Americans now work 8.5 hours more per week than they did in 1979. Office workers spend more than a quarter of each day writing and responding to e-mails. And nearly one-third of working adults get six hours or less of sleep a night, according to the Centers for Disease Control.
This bias to overwork, however, is not the route to innovation, optimal decision making or peak performance. Instead of “leaning in,” research on creativity and productivity tells us to “lean back” for competitive advantage.
Finally, there’s an evidence-based case for “less being more.”
Five Ways to “Lean Back” for Success
- Observe the 90-Minute Rule. Extensive research on peak performers ranging from athletes to musicians shows that working in 90-minute intervals maximizes productivity. This is because we move from a state of alertness progressively into fatigue approximately every 90 minutes.
- Include a “Do Nothing” Option. When making decisions , especially after lengthy deliberation and discussion, be sure to include a “Do Nothing” option. Adding this option to choices has been shown to correct the tendency towards a bias to action and doing more.
- Go for a Walk. Stanford researchers found that walking increases creativity substantially and with lingering post-activity effects. And it does not matter whether walking is indoors on a treadmill or outdoors.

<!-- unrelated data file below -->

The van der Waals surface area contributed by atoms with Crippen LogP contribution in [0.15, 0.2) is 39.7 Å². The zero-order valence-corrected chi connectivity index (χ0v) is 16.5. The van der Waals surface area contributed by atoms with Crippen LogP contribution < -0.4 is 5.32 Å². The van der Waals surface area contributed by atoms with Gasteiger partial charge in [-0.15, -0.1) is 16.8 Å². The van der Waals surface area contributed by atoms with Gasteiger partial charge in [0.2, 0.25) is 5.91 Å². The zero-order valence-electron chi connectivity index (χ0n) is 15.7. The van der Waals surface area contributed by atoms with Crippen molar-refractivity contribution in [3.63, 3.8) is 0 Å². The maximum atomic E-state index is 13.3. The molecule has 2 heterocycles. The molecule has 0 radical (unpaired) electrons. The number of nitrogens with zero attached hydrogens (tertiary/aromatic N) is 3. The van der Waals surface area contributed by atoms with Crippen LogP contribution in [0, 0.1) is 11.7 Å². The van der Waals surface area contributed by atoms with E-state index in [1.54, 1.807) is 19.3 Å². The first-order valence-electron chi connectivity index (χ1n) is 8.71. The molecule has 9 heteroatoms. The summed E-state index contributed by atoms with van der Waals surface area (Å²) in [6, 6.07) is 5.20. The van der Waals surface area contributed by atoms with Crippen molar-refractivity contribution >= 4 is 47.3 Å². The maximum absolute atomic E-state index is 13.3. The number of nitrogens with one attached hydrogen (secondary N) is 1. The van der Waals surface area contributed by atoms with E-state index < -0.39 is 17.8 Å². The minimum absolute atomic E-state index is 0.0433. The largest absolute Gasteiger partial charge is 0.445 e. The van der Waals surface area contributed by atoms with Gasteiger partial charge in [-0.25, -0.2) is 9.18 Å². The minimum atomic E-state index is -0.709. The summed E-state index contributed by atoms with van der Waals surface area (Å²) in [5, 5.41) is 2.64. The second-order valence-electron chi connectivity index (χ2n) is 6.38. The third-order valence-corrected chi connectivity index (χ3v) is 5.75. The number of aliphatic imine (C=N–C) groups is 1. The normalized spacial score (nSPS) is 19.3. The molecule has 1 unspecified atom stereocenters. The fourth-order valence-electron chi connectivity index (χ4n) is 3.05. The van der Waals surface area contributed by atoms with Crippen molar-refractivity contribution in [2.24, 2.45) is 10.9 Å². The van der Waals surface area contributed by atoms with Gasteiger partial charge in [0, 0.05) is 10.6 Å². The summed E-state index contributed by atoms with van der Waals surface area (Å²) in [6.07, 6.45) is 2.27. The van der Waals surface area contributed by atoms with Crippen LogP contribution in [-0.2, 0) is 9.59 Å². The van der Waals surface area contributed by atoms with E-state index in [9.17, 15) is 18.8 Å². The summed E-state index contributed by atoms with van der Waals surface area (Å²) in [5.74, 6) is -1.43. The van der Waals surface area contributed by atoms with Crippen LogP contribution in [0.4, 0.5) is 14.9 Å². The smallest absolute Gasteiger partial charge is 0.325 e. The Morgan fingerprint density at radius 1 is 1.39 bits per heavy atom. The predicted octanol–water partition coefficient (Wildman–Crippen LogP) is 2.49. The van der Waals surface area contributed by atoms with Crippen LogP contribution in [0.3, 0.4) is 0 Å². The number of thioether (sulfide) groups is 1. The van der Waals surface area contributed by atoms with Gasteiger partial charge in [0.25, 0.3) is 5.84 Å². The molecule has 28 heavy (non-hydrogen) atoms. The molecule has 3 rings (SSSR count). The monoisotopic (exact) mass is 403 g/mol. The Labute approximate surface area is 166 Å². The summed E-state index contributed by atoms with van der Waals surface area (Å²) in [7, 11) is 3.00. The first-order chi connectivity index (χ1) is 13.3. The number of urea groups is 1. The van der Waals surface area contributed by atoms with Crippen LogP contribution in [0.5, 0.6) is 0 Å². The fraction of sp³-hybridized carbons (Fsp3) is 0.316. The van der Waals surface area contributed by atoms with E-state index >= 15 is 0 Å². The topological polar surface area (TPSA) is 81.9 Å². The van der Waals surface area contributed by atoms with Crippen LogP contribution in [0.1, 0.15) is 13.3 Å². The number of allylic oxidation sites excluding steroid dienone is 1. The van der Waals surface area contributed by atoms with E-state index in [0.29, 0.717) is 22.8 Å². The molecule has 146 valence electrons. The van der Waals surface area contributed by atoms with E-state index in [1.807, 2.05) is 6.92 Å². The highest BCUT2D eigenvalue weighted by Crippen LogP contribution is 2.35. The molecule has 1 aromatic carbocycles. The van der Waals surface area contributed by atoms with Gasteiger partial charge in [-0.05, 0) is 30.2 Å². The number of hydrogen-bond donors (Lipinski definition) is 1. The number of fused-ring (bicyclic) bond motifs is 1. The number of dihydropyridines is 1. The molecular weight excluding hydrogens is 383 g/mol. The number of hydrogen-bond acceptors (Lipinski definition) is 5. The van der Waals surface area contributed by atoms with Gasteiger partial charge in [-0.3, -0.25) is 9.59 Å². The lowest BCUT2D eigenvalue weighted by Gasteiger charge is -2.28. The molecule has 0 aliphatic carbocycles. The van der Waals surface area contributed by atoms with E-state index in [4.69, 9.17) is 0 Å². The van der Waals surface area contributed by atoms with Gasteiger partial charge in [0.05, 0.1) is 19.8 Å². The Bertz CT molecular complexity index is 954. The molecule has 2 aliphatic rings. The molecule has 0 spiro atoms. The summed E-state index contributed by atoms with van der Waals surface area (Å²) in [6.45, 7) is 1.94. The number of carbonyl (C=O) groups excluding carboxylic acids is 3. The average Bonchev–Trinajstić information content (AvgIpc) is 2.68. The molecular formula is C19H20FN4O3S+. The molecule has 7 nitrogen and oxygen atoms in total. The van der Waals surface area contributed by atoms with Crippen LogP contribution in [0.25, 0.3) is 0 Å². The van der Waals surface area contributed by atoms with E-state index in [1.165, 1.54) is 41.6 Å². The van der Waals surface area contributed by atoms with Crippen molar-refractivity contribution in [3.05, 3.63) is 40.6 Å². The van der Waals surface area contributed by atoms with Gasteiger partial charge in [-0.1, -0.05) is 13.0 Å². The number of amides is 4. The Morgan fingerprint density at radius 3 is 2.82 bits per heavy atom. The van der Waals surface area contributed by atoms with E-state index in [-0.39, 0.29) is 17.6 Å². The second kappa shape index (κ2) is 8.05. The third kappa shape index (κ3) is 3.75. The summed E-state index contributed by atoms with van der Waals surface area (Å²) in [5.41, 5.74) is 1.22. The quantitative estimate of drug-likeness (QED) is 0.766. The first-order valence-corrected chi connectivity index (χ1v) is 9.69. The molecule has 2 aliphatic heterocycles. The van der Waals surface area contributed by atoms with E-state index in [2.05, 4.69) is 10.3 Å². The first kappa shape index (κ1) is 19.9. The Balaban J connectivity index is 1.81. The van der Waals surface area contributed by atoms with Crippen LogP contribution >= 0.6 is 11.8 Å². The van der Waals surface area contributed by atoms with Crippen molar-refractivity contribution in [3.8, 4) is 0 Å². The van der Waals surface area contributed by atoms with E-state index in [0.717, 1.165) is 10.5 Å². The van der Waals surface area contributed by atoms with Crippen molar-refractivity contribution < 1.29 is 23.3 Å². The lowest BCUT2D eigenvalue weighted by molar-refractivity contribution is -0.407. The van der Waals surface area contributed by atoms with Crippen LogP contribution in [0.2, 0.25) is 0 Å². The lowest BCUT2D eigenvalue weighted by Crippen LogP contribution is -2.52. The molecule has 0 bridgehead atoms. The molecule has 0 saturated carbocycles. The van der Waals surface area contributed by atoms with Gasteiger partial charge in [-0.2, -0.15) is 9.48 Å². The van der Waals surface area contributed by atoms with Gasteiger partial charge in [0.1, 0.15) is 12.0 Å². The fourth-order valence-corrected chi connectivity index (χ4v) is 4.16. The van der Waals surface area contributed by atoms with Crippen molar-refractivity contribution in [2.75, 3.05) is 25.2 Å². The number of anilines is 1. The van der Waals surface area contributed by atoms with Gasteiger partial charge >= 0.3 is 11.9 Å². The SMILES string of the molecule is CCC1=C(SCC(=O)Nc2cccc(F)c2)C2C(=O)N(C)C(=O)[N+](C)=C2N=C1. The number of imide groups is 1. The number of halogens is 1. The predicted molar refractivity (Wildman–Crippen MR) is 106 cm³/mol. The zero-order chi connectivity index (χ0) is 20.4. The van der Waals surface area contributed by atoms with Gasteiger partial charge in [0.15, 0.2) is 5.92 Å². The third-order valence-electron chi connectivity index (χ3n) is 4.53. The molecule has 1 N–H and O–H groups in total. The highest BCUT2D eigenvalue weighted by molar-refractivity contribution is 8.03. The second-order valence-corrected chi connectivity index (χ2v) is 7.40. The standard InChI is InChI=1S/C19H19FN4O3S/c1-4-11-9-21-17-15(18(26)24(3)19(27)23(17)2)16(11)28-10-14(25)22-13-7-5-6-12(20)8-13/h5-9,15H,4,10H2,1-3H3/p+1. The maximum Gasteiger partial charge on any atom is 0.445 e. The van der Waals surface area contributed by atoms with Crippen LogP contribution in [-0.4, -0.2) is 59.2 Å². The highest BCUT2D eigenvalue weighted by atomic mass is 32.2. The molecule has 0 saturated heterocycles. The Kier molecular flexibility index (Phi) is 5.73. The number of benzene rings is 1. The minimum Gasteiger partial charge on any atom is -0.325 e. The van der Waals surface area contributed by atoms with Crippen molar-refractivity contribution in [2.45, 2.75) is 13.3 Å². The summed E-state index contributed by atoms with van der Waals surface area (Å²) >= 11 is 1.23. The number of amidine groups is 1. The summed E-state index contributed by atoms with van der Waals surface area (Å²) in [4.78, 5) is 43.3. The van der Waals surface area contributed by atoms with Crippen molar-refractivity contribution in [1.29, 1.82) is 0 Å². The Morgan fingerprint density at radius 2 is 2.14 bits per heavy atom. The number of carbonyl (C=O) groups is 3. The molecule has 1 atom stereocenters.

- Take a Nap. A 60- to 90-minute nap improved memory test results as well as eight hours of sleep in research conducted at the University of California, Riverside. In another study, when air traffic controllers were given 40 minutes to nap, they performed much better on tests that measured vigilance and reaction speed.
- Get More Sleep. Studies show that lack of sleep is the single strongest predictor of job burnout. Increased sleep, on the other hand, has been shown to significantly increase physical and mental performance.
Working Smart in the New Normal
“Leaning back” involves a radical re-thinking of how to elevate individual, team and organizational performance in our 24/7 business world. The smart money is on strategic investment of time and energy. Leaders need to set a tone at the top with their own values and actions in promoting a culture of high-value time utilization and regular personal renewal.